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    Military courtesies: Special music

    Military courtesies: Special music

    Photo By Laurie Pearson | During morning colors the Duty NCO’s responsibility is to observe the raising of the...... read more read more



    Story by Laurie Pearson 

    Marine Corps Logistics Base Barstow

    During the recent Marine Corps Customs and Courtesies Course held aboard Marine Corps Logistics Base Barstow, California, distinctive and detailed instructions were given for expected procedures to be adhered to during the playing of special music over the loud speakers.

    Special music is usually played four times a day on nearly all military installations, to include MCLB Barstow.

    “In addition to the two Colors ceremonies which take place twice a day, the Marine Corps also honors Reveille and Taps,” said Master Sgt. Bory Chann, inspector chief with the base Inspector General’s office. “In the Marine Corps, Reveille is played at 0530. Its purpose is to signify the beginning of the duty day.

    Taps is played at 2200. It signifies the end of the duty day, but more importantly, it honors those that have paid the ultimate sacrifice. The same music is played at military funerals.”

    “At Reveille and Taps, it’s music only as there are no flag/colors flying at those times,” explained Lt. Col. Timothy Silkowski, base executive officer. “Regarding Reveille, there is no expectation to stop what you’re doing and/or show any signs of respect.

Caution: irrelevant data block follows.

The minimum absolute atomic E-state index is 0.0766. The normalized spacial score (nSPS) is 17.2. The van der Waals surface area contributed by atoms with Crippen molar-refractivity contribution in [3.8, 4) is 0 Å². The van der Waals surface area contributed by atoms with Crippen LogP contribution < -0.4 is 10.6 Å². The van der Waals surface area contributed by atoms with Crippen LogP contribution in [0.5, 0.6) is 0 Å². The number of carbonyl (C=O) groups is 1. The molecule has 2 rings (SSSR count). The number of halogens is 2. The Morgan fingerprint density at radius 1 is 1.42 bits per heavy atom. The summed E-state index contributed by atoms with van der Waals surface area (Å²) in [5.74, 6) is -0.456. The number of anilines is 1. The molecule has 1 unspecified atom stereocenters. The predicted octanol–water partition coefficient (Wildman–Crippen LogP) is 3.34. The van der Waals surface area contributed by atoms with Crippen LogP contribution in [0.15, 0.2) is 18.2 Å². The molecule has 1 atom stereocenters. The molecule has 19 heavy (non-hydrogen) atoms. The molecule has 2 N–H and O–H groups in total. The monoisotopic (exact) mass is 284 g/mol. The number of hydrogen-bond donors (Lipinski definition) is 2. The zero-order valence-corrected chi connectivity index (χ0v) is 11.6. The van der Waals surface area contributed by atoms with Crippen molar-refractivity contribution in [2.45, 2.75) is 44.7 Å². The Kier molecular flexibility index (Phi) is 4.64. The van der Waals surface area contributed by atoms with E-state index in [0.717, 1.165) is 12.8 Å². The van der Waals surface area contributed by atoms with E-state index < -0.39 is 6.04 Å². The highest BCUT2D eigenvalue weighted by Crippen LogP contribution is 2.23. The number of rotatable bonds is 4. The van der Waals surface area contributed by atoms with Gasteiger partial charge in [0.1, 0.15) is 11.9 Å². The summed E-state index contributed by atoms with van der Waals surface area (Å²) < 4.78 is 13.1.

However, regarding Taps, AKA Butterfield’s Lullaby, considering that it’s the same musical honors played at the conclusion of funerals for our military-fallen, it’s appropriate to stop what you’re doing, come to attention and face the music.”

    The ceremonial times are established because of historical tradition, but they are also required according to Department of the Navy regulations, he explained.

    “In the 1800s, Reveille and Taps was also used to inform sentries and guards when to stop and start using challenging codes to identify friendly and enemy forces,” he said.

    During Reveille, all military personnel participating in outdoor activities (to include, but not limited to, walking, individual physical training), should stop their activity to show respect for the flag, according to the U.S. Flag Code, Navy Regulations and Marine Corps Orders. They are to face the flag if it is visible. If it is not visible then they should face the direction of the music. They stand at parade rest until the music finishes, then they may carry-on with their activities.

    Any civilians should also stop what they are doing, face the direction of the flag or music, remove any hats and wait for the music to finish. All drivers are directed to pull over to the side of the road and stop their motor vehicle, then sit at attention until the ceremony ends. Once the music stops and the final tones are issues, you may continue about your business. Similar procedures are expected during Morning and Evening Colors.

    “The Colors ceremony is a military tradition dating back to the mid-1800s, and provides an opportunity to reflect on the men and women who had previously served and for current members to continue on that legacy,” Chann said. “The Marine Corps conducts the Colors ceremony twice a day.

    At 0800 the National Flag is raised, and at sunset it is lowered.”